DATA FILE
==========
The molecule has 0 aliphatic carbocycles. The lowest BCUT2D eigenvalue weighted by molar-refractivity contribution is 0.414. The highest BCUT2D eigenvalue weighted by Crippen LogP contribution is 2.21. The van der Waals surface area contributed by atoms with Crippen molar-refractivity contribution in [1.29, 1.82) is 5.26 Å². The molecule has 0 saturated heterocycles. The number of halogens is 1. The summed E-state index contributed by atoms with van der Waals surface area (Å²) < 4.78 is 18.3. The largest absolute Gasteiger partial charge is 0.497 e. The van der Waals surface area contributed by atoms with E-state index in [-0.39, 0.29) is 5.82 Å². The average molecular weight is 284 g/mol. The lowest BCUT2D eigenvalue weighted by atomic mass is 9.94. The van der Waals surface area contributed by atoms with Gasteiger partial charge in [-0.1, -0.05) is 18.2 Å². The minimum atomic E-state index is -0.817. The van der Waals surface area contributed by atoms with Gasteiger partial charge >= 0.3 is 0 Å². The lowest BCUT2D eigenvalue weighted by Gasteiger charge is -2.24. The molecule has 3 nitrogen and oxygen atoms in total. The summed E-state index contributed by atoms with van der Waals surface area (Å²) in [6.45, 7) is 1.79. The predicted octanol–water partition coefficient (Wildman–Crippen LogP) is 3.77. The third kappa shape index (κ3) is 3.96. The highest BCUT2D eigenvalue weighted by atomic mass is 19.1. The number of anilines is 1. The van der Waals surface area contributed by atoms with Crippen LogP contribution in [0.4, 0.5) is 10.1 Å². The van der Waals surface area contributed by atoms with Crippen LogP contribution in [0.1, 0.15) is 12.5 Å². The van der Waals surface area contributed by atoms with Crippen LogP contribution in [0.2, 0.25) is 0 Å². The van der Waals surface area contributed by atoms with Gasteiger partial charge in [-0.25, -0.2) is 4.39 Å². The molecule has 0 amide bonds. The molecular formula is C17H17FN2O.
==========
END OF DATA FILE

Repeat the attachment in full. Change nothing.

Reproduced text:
The molecule has 0 aliphatic carbocycles. The lowest BCUT2D eigenvalue weighted by molar-refractivity contribution is 0.414. The highest BCUT2D eigenvalue weighted by Crippen LogP contribution is 2.21. The van der Waals surface area contributed by atoms with Crippen molar-refractivity contribution in [1.29, 1.82) is 5.26 Å². The molecule has 0 saturated heterocycles. The number of halogens is 1. The summed E-state index contributed by atoms with van der Waals surface area (Å²) < 4.78 is 18.3. The largest absolute Gasteiger partial charge is 0.497 e. The van der Waals surface area contributed by atoms with E-state index in [-0.39, 0.29) is 5.82 Å². The average molecular weight is 284 g/mol. The lowest BCUT2D eigenvalue weighted by atomic mass is 9.94. The van der Waals surface area contributed by atoms with Gasteiger partial charge in [-0.1, -0.05) is 18.2 Å². The minimum atomic E-state index is -0.817. The van der Waals surface area contributed by atoms with Gasteiger partial charge >= 0.3 is 0 Å². The lowest BCUT2D eigenvalue weighted by Gasteiger charge is -2.24. The molecule has 3 nitrogen and oxygen atoms in total. The summed E-state index contributed by atoms with van der Waals surface area (Å²) in [6.45, 7) is 1.79. The predicted octanol–water partition coefficient (Wildman–Crippen LogP) is 3.77. The third kappa shape index (κ3) is 3.96. The highest BCUT2D eigenvalue weighted by atomic mass is 19.1. The number of anilines is 1. The van der Waals surface area contributed by atoms with Crippen LogP contribution in [0.4, 0.5) is 10.1 Å². The van der Waals surface area contributed by atoms with Crippen LogP contribution in [0.1, 0.15) is 12.5 Å². The van der Waals surface area contributed by atoms with Crippen LogP contribution in [0.2, 0.25) is 0 Å². The van der Waals surface area contributed by atoms with Gasteiger partial charge in [-0.25, -0.2) is 4.39 Å². The molecule has 0 amide bonds. The molecular formula is C17H17FN2O.